A depressed group of mainly British prisoners in an Italian camp get a load of energy into their squalid existence when American Colonel Ryan (Sinatra) shows up, having been shot down in Italy. The highest ranking officer before him showing up was the very English Major Fincham (the always watchable Trevor Howard, in the more hammy late phase of his impressive career), who doesn’t like being pushed around by the runty Yank. When Ryan sees the poor condition of the health of the men, he rats out the tunnels they’ve been digging, in order to get the medicine the wacky Italians have been holding from them. But Ryan slowly earns the Brit’s respect by getting them new clothes and taking his punishment in the “sweat box.” Later, when it appears the war is coming to an end, the Italian guards flee giving the POWs free reign. They take off through Italy but are eventually caught again and put on a train headed for Rome, which is now overseen by nasty Germans who kill all the sick men. This is where the more original action setpieces start, as Sinatra and the boys take over the train and then have to ride it out of Italy while posing as Germans. In maybe the most bizarre scene, a British doctor (Edward Mulhare) who speaks some German poses as a Nazi high command to get the clearance for the train trip to continue and the two fifty-somethings, Howard and Sinatra, dress up like Nazi soldiers to accompany him. They must be the two oldest looking privates in the German army and actually resemble the Cowardly Lion and the Scarecrow when they dress up as flying monkey soldiers in The Wizard of Oz. What a sight for sore eyes!Continue Reading
Witness for the Prosecution
Almost forty years after her death in 1976, Agatha Christie is still the queen of the mystery novel. Her characters, including Hercule Poirot and Miss Marple, are seemingly just as popular and prolific today (mostly on television now) as they were when she first invented them. Though many of her stories have been adapted for film, only two--by my recollection--have lasted the test of time. In '74 Sidney Lumet made a solid Poirot story, Murder on the Orient Express, thanks to a great cast led most memorably by Albert Finney. But even better was back in ’57 when Witness for the Prosecution was directed by the superstar director Billy Wilder. First appearing as a short story, Christie later turned it into a play. But Wilder and his two co-screenwriters, Larry Marcus (who would go on to co-write the brilliant screenplay for The Stunt Man) and Harry Kurnitz (the play A Shot in the Dark) would open it up for the screen and add the wonderful role of Miss Plimsoll for actress Elsa Lanchester, giving her an opportunity to share the screen with her husband Charles Laughton. Ironically, a TV remake and most stage adaptions of the play since have included the role, a Wilder invention, not a Christie one.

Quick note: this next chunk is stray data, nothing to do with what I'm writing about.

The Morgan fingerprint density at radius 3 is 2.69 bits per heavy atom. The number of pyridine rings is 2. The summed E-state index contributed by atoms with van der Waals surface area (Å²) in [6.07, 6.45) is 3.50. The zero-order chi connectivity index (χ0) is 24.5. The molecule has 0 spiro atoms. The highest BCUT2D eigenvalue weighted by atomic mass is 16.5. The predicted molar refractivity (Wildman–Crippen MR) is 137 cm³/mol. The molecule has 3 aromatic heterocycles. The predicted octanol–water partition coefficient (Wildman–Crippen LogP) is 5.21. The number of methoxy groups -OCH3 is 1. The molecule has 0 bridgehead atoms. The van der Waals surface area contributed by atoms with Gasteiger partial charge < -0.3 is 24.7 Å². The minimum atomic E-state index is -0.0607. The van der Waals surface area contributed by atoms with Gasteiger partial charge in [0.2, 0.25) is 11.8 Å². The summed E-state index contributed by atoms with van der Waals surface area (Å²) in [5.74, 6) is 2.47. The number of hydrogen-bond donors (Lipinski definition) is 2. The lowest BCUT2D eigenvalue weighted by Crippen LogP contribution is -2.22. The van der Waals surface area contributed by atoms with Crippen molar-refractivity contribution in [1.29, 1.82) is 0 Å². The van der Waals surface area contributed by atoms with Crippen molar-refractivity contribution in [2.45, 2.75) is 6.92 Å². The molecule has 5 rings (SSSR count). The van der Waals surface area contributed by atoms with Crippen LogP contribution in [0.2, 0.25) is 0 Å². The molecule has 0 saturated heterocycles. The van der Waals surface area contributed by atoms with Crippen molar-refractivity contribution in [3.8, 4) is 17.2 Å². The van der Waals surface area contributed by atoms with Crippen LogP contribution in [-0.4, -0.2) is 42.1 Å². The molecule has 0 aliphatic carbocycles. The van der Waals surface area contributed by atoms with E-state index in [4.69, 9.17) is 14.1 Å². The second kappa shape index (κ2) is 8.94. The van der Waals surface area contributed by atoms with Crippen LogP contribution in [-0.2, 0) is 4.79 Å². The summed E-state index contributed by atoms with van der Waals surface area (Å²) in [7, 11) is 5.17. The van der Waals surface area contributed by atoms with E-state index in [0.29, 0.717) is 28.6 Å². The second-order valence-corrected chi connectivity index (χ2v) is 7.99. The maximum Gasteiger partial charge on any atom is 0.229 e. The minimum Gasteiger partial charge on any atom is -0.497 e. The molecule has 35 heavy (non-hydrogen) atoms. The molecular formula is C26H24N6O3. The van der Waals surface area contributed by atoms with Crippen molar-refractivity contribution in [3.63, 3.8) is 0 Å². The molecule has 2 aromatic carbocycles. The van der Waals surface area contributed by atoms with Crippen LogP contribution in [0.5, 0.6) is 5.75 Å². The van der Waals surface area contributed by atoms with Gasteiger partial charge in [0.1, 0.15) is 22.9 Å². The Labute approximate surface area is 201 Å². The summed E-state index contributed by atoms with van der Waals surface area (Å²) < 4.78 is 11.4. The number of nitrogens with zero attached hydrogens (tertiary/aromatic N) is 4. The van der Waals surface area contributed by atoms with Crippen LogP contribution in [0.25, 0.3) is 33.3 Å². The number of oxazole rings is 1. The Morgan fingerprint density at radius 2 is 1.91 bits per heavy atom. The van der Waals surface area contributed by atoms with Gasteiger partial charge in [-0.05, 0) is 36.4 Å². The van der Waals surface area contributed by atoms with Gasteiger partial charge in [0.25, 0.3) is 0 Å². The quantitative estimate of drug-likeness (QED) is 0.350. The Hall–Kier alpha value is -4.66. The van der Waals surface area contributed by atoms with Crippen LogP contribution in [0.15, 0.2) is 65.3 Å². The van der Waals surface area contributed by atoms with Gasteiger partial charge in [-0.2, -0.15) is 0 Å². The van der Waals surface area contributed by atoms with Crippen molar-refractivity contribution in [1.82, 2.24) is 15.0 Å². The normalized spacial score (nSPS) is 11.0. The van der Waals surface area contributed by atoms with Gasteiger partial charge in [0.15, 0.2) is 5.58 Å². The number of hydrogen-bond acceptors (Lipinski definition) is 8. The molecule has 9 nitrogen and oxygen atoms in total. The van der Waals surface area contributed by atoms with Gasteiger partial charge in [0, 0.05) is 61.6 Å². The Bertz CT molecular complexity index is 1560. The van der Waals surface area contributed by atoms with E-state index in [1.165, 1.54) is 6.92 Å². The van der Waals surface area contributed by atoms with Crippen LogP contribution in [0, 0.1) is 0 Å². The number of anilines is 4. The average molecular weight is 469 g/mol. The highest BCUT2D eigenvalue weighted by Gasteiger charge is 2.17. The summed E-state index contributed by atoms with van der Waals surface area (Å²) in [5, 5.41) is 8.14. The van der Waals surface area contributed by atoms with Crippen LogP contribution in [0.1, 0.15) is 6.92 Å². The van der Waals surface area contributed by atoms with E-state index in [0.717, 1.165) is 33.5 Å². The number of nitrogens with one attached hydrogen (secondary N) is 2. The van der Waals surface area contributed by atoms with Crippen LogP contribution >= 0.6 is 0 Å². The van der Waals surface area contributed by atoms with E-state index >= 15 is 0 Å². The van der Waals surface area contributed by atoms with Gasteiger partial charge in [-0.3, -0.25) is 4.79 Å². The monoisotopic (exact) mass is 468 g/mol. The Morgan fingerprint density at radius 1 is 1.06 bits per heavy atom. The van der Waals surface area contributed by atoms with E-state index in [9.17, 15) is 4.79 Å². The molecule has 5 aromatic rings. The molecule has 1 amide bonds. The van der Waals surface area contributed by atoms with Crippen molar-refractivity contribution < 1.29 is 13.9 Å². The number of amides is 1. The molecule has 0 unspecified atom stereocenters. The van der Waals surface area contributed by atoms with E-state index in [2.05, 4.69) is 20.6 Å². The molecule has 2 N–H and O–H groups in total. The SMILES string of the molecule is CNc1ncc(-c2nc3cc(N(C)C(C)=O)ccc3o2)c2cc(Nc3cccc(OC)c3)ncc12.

In England, big-time defense attorney (barrister) Sir Wilfrid Robarts (Laughton) is on the verge of forced retirement due to health issues. He has a full-time nurse, Miss Plimsoll (Lanchester), on his case, nagging him to rest and give up his vices. But when Leonard Vole (Tyrone Power) appears at his door, about to be indicted on murder charges, Sir Wilfrid is too intrigued to pass the case up. Vole, a handsome and married playboy (and American, though that is never acknowledged), is accused of murdering a much older woman who took a shine to his charms and conveniently had just changed her will, making him the beneficiary to her fortune. Vole reasonably explains his side, and it does appear to be circumstantial evidence stacked up against him. Vole's passionate German wife Christine (Marlene Dietrich) backs up his story. But when the trial comes along, strangely Christine is called by the prosecution, claiming Vole admitted to killing the old lady and painting a terrible picture of both herself and her husband. The great Wilfrid looks to be defeated until a greedy Cockney woman sells him some current love letters exchanged between Christine and her secret lover. The new evidence shows that the wife lied and it is enough to prove Vole’s innocence and end the trail. But Sir Wilfrid knows it was all too easy and there is something amiss. And here we get the great, shocking M. Night Shyamalan twist that Agatha Christie and her ilk specialized in.Continue Reading